The World as We Know It in San Francisco was buzzing all day over the protestors who blocked a Google bus – and the fake Google employee who said what we know too many think and suggested that this city was too important for poor people to get in the way of Internet riches. And my friend Steve Jones had to explain how the Guardian covered it all when an online video went viral (aren’t you getting sick of that term? Can’t we find another one?)

Which is all well and good, and I agree that Joe Fitzgerald Rodriguez did everything he could to get the (amazing) story right and tell exactly what he knew and what he didn’t. And to update and change things as new information arrived. That’s how we do journalism these days.

But really, is that the story? Of course there are media hackers, and have been for years. Joey Skaggs was one of my favorites (anyone remember the “cat house for dogs?”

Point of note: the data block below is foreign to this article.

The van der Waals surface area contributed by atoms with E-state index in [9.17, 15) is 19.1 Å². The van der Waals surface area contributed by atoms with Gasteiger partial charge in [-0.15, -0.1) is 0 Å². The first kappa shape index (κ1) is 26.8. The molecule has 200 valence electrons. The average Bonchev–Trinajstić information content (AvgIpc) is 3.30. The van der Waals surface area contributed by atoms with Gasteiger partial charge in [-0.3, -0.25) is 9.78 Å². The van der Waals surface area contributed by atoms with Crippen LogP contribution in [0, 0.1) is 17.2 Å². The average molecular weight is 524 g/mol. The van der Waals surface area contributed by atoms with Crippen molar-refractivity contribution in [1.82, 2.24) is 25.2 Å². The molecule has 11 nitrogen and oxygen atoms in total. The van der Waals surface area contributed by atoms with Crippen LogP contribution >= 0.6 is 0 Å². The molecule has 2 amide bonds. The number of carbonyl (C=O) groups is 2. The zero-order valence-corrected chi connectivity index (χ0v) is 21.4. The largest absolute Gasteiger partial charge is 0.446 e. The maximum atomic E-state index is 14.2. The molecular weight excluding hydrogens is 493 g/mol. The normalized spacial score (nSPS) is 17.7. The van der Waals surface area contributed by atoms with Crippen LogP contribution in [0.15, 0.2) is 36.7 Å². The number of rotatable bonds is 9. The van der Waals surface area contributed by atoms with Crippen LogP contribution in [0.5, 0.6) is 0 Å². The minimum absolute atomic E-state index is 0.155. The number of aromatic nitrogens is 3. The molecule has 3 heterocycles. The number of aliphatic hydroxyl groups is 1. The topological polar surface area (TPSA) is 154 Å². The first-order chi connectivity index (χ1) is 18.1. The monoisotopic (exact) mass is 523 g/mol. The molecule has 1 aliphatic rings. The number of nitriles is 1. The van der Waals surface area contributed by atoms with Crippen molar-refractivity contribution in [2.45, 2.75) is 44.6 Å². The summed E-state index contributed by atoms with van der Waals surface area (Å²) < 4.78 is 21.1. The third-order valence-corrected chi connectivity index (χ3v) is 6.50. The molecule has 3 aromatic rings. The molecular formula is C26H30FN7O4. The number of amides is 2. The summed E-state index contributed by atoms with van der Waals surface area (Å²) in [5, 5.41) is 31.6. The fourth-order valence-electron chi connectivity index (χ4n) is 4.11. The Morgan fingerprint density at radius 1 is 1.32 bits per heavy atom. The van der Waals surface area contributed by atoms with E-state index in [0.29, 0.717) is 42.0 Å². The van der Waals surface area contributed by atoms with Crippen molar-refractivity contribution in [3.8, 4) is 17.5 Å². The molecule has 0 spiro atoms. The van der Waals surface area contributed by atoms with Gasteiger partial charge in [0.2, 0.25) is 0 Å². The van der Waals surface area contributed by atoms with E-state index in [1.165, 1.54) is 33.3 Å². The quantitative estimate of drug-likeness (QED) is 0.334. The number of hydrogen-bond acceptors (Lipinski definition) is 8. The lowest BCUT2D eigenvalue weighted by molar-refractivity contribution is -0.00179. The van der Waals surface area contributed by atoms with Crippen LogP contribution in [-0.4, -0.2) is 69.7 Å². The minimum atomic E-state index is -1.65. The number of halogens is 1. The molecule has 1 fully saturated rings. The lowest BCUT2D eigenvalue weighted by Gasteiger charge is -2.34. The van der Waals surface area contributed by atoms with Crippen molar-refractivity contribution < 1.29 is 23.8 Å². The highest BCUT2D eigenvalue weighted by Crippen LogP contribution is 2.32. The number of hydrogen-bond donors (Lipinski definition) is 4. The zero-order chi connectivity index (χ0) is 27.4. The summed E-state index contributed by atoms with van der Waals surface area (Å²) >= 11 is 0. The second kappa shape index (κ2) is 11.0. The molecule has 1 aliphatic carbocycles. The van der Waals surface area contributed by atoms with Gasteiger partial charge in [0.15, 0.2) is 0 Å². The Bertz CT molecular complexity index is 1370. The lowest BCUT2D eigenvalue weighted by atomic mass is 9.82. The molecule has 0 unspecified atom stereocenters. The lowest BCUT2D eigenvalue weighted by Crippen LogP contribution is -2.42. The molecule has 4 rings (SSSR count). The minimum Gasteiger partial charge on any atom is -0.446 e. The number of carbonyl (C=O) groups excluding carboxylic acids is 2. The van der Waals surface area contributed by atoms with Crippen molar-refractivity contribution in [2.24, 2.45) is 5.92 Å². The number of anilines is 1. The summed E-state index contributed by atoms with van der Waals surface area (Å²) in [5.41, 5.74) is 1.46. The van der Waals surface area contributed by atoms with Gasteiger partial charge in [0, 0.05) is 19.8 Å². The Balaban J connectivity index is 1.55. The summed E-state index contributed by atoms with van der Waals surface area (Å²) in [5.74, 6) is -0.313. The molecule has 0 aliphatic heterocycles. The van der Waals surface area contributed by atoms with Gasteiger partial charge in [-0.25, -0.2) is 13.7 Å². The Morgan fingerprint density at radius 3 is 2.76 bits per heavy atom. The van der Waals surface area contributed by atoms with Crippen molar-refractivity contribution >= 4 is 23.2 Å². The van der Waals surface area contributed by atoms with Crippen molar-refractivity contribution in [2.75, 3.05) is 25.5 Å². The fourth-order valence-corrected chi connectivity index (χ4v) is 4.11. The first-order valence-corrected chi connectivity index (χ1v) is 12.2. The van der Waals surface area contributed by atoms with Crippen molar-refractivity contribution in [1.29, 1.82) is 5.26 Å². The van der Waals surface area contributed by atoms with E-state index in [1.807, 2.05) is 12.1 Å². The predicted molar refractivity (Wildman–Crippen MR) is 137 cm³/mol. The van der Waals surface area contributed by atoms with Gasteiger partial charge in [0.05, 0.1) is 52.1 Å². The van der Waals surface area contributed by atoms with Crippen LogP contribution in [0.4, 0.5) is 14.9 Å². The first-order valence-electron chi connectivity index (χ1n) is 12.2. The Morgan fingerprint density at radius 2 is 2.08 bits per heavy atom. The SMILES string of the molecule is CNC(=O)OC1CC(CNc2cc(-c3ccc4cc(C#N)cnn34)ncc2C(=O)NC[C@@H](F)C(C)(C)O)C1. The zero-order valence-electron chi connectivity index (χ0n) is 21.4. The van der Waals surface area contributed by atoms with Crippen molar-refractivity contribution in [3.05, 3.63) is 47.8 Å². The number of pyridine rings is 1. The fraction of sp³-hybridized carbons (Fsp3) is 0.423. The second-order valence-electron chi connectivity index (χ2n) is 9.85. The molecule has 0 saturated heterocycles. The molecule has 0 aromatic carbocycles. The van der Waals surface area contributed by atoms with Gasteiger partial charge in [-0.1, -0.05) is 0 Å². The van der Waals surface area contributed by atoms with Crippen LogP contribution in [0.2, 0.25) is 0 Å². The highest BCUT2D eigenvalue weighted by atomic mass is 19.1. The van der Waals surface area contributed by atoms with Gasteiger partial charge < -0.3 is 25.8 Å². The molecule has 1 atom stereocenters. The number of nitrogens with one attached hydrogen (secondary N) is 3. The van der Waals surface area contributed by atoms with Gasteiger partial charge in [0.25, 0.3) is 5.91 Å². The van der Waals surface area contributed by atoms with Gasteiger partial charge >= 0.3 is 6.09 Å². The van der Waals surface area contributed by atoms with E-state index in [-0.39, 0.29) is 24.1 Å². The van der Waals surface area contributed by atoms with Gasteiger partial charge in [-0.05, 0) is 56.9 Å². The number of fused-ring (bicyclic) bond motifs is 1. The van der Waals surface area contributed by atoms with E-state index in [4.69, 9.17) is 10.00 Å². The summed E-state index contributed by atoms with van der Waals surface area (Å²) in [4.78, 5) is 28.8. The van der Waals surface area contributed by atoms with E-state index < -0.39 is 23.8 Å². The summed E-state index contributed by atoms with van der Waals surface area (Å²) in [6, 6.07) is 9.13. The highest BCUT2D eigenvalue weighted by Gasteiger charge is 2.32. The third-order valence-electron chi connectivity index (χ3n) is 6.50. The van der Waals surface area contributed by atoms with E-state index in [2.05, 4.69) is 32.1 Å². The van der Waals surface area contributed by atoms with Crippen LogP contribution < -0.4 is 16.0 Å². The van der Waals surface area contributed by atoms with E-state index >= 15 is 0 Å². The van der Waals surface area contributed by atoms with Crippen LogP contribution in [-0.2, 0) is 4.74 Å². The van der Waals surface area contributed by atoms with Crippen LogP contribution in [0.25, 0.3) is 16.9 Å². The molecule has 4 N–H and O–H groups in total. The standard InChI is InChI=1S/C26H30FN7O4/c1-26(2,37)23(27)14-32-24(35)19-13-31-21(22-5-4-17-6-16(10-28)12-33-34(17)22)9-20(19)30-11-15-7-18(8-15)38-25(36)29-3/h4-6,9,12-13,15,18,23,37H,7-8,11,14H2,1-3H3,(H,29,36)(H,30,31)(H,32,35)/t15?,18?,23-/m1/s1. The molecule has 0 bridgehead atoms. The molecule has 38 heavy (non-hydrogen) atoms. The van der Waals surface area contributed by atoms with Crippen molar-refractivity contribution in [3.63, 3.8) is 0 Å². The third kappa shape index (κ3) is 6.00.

And this time around, it was a fake Google guy who was really an activist. The thing is, whether he was real or not, the attention this got shows (a) how willing people are to believe that someone at Google could actually say such a thing, because maybe we all know people in the tech world who believe it, and (b) how much pressure this city is under and how close it is to exploding. (Also: (c) people believe almost anything. See: The cathouse. Which is why media jamming is so much fun and why readers should be careful with anything that appears in the online media, where the true, the untrue, the should-be-true, the wild rumors and much other delicious stuff circulates at light speed.) And if not for the fake Google rap, does anyone really believe this demonstration would have made the Wall Street Journal and brought attention to SF displacement in the national news media?